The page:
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Math Help - finding values for convergence

  1. #1
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    finding values for convergence

    I'd like to find for which values of x does
    (1) sum n=1 to infinity (x^n)/n converge?
    (2) sum n=1 to infinity (x^n)/(n^2) converge?
    (3) sum n=1 to infinity (n^x)/(n^2 +1) converge?

    Do i all do the ratio test and set the limit of it less than 1??? or is there different rules to consider for the each cases???

    for instance for the (1) I took the ratio test and then I set the limit of it less than 1
    lim n->oo (x^n+1)/(n+1) <1 which then becomes (x^n+1) has to be less than n+1
    then x must be less than (n+1)^-(n+1) is this the right way of solving the problem??? help !!
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  2. #2
    Super Member girdav's Avatar
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    Be careful when you apply the ration test. For example, in the first question, put a_n(x) =\frac{x^n}n. We have \left|\frac{a_{n+1}(x)}{a_n(x)}\right|=\frac{|x|n}  {n+1}. Now you have to take the limit n\to\infty (look at the proof if it's not clear).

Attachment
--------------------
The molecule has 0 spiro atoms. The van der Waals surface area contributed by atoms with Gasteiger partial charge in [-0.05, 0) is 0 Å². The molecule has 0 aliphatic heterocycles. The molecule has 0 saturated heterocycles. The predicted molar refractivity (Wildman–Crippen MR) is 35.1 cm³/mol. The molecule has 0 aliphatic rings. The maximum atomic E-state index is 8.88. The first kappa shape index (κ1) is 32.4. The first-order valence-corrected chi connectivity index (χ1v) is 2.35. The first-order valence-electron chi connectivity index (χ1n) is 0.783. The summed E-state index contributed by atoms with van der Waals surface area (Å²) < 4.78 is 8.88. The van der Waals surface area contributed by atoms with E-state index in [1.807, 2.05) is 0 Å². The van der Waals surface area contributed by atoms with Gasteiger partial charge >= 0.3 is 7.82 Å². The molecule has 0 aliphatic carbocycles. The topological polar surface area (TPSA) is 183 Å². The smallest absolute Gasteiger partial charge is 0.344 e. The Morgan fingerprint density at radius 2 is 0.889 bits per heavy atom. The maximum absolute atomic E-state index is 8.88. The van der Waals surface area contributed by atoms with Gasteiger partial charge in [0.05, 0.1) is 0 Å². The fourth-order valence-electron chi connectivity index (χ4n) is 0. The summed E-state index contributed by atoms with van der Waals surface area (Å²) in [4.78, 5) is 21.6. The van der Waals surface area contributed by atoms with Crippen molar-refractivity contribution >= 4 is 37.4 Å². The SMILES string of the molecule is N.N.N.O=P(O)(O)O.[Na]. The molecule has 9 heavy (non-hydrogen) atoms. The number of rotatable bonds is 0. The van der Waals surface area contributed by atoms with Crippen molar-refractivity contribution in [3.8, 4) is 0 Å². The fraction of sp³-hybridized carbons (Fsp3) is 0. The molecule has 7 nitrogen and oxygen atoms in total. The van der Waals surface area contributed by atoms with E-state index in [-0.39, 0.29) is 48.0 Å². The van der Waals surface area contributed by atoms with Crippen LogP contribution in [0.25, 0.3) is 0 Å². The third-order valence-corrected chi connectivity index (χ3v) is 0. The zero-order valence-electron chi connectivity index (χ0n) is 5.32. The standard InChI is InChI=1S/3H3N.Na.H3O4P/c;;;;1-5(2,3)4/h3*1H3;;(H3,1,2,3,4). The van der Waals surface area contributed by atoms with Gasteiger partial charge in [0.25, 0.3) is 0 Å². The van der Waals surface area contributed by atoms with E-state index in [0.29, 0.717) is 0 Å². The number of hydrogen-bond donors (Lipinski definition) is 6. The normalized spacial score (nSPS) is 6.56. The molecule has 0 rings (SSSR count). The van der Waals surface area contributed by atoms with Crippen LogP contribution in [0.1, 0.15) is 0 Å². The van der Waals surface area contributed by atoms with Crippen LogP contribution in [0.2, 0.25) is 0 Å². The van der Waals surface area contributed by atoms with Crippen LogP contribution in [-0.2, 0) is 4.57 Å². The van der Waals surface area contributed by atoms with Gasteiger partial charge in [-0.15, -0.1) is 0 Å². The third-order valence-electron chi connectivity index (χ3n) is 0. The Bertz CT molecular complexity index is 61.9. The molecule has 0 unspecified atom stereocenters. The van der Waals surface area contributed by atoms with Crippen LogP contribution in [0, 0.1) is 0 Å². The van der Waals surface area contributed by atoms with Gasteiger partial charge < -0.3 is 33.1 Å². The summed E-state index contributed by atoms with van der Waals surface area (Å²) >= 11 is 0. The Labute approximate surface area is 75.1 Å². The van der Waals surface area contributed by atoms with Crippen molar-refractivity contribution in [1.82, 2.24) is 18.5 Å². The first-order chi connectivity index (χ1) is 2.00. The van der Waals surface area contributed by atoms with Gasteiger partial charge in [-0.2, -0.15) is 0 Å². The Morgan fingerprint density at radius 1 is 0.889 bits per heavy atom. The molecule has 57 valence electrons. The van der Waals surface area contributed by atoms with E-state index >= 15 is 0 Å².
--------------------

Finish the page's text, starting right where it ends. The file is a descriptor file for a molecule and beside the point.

The ratio test works for the second question, for the third find the x such that the limit when n\to\infty is 0.
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  3. #3
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    Quote Originally Posted by girdav View Post
    for the third find the x such that the limit when n\to\infty is 0.
    Be careful indeed.
    Notice that if x=1 then \frac{n^1}{n^2+1}\to 0.
    But \sum\limits_{n = 1}^\infty  {\frac{n}{{n^2  + 1}}}  \geqslant \sum\limits_{n = 1}^\infty  {\frac{1}{{2n}}}
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  4. #4
    Super Member girdav's Avatar
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    Quote Originally Posted by Plato View Post
    Be careful indeed.
    Notice that if x=1 then \frac{n^1}{n^2+1}\to 0.
    But \sum\limits_{n = 1}^\infty  {\frac{n}{{n^2  + 1}}}  \geqslant \sum\limits_{n = 1}^\infty  {\frac{1}{{2n}}}
    I know. I gave this "hint" because it's not easy to see the convergence without any computation (but the problem is that in this case the might be a lot of x such that a_n(x)\rightarrow 0 and the series is not convergent). I realize it's not the shortest way to solve it. If x\leq 0 the series is convergent, and if x>0 the series has the same behavior as \sum_{n=1}^{+\infty}\frac 1{n^{2-x}}.
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